And as for biology, the complexity has become more apparent by movement in the other direction. If you thought classical zoology or botany were pretty tangled up, take a look at them on the molecular level! Biology has made tremendous advances through the treatment of its smallest mechanical parts as real molecules behaving chemically. Look at the med-chem concept of a receptor - it was a revelation when people finally realized that this wasn't just a convenient bit of mental shorthand, but a concept that reflected an actual physical entity. And of course, the question of when a collection of molecular machines can be considered a living organism has set off arguments for decades.

No, being in the middle of the range has its advantages. These folks are in our territory because there's so much here to attract them. As chemists, we have to realize this and make the most of it, not sit around moaning about how other people are hogging the spotlight.

Comments (16) + TrackBacks (0) | Category: General Scientific News


COMMENTS

1. Squin on October 4, 2006 10:42 PM writes...

"I'd prefer to think that the field is in an excellent position. We're just at where both those other fields start to get really tough."

Nicely Done

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2. ZAL on October 5, 2006 2:40 AM writes...

In other words, if you want to make cutting-edge research in biology, today you have to know much more chemistry than before! I agree with the guy that yesterday wrote somewhere: "It`s not chemistry that is becoming more biological, it is rather biology that is becoming more chemical".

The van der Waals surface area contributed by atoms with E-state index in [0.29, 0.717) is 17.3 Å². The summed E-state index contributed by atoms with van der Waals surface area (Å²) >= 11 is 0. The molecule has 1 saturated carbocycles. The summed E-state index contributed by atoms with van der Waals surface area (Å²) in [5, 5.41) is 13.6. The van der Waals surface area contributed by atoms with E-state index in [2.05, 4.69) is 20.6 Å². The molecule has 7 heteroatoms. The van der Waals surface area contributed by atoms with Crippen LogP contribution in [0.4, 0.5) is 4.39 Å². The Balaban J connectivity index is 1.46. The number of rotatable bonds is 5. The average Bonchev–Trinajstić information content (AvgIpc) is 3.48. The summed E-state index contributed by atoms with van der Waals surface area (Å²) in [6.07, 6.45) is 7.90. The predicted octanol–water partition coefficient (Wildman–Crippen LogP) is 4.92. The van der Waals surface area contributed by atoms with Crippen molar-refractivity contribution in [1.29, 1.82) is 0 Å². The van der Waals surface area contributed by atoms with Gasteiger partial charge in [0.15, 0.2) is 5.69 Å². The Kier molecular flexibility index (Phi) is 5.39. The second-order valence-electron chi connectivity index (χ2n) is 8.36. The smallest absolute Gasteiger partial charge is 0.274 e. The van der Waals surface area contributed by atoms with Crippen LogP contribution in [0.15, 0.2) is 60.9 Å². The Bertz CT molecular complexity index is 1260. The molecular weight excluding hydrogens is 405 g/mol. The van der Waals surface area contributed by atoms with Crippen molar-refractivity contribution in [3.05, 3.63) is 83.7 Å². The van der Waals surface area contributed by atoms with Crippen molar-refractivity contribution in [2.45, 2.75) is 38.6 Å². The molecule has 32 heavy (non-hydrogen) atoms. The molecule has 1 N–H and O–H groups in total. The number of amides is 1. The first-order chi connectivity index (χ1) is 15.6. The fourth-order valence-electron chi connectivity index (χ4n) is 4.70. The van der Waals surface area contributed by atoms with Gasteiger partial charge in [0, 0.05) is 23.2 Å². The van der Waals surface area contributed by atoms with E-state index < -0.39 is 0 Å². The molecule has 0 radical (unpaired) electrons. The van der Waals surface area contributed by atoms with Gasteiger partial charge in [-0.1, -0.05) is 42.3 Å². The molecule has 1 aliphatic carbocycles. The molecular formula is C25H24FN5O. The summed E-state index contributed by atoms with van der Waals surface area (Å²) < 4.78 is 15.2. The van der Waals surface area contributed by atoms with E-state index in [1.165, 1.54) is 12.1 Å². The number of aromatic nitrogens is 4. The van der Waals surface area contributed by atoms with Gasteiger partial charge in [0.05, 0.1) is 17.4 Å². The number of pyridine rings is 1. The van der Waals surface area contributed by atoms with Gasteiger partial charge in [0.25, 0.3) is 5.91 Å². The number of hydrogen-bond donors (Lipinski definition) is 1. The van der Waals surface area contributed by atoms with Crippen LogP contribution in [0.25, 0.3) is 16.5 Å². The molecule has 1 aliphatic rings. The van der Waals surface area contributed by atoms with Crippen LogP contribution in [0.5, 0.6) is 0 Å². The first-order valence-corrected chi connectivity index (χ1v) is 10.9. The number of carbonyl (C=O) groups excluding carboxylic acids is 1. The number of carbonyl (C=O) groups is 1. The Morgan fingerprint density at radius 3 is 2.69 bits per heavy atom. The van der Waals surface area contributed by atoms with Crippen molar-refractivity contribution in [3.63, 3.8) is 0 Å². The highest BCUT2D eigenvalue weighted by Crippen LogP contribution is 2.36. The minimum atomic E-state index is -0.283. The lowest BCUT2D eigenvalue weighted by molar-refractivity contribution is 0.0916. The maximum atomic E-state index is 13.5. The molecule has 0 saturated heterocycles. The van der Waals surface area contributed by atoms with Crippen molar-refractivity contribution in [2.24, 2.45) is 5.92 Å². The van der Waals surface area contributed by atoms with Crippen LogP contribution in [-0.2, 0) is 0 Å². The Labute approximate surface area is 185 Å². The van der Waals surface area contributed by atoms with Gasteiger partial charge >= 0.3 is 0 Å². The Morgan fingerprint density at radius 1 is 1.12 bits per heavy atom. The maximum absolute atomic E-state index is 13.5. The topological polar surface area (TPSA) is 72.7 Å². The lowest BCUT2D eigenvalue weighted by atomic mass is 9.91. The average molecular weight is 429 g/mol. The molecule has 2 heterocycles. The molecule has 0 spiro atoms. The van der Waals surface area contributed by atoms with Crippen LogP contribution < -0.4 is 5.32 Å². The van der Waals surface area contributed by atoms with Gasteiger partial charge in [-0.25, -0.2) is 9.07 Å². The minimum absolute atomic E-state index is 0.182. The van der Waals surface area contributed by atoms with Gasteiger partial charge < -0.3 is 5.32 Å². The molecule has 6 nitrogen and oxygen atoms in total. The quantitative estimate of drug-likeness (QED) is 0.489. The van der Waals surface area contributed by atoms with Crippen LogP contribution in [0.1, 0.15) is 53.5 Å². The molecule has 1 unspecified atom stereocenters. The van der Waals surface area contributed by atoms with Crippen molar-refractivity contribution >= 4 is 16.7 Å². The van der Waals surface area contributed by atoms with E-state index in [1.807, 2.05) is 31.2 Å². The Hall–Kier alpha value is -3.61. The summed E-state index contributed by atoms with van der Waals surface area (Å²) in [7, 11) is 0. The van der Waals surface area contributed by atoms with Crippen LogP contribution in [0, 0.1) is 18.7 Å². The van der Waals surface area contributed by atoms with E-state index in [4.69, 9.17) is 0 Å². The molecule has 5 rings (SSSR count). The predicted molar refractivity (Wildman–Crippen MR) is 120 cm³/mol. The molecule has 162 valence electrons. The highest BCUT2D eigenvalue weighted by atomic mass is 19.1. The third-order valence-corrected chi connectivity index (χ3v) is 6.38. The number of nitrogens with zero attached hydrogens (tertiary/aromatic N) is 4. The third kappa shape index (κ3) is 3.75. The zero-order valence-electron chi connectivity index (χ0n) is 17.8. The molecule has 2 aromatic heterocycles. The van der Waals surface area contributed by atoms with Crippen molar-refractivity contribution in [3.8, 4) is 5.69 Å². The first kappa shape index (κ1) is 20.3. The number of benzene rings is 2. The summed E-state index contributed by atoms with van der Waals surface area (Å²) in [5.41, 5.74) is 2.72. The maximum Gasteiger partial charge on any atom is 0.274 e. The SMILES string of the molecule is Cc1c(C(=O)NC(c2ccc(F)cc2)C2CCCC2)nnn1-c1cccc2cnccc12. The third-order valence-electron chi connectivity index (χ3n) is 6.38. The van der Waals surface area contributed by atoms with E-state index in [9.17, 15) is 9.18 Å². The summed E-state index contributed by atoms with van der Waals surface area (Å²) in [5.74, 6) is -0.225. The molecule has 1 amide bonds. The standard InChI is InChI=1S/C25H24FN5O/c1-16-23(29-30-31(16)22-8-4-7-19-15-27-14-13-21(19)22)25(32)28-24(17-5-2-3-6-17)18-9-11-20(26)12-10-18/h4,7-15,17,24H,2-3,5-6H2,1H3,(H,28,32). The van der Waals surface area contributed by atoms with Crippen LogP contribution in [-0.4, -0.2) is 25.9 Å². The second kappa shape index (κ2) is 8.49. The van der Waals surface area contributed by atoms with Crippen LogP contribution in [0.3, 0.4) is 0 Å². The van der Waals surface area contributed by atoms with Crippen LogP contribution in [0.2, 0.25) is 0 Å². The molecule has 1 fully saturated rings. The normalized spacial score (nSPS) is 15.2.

As a synthetic organic chemist, though, this is a good occasion to improve my knowledge of molecular biology...

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3. daen on October 5, 2006 5:54 AM writes...

In our company we have roughly a 50:50 mix of synthetic organic chemists and molecular biologists. When I joined the company from a finance and software development background, I was given an overview of how our hit generation technology works (ligands are combinatorially generated from 3 or 4 pools each of 100-200 small building blocks, each of which building block is tagged with a unique oligonucleotide, which are ligated during the library generation process to produce a unique "barcode" for each ligand. The library is then selected against a target, the highest affinity binders' DNA tag is sequenced and the structure recovered). When I mentioned to a chemist and a biologist how much easier it must have been for them to get up to speed, they just looked at me, looked at each other and laughed. One of them said that basically, they felt they might have had maybe a 50% head start over me, which made me feel a bit better.

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4. Ashutosh on October 5, 2006 10:52 AM writes...

Well, I do think the nature of chemistry is different as far as 'big' problems are concerned. I do believe it is going to be more and more difficult to find fundamental new principles that govern the fate of chemical reactions or organic transformations. Like I mentioned in my post, chemistry is inherently something that is connected to real life in a very real way. Physics is too, but through forces which after all you cannot touch or taste directly. So whenever you approach a chemical problem, it almost always ramifications with physics, biology, or medicine.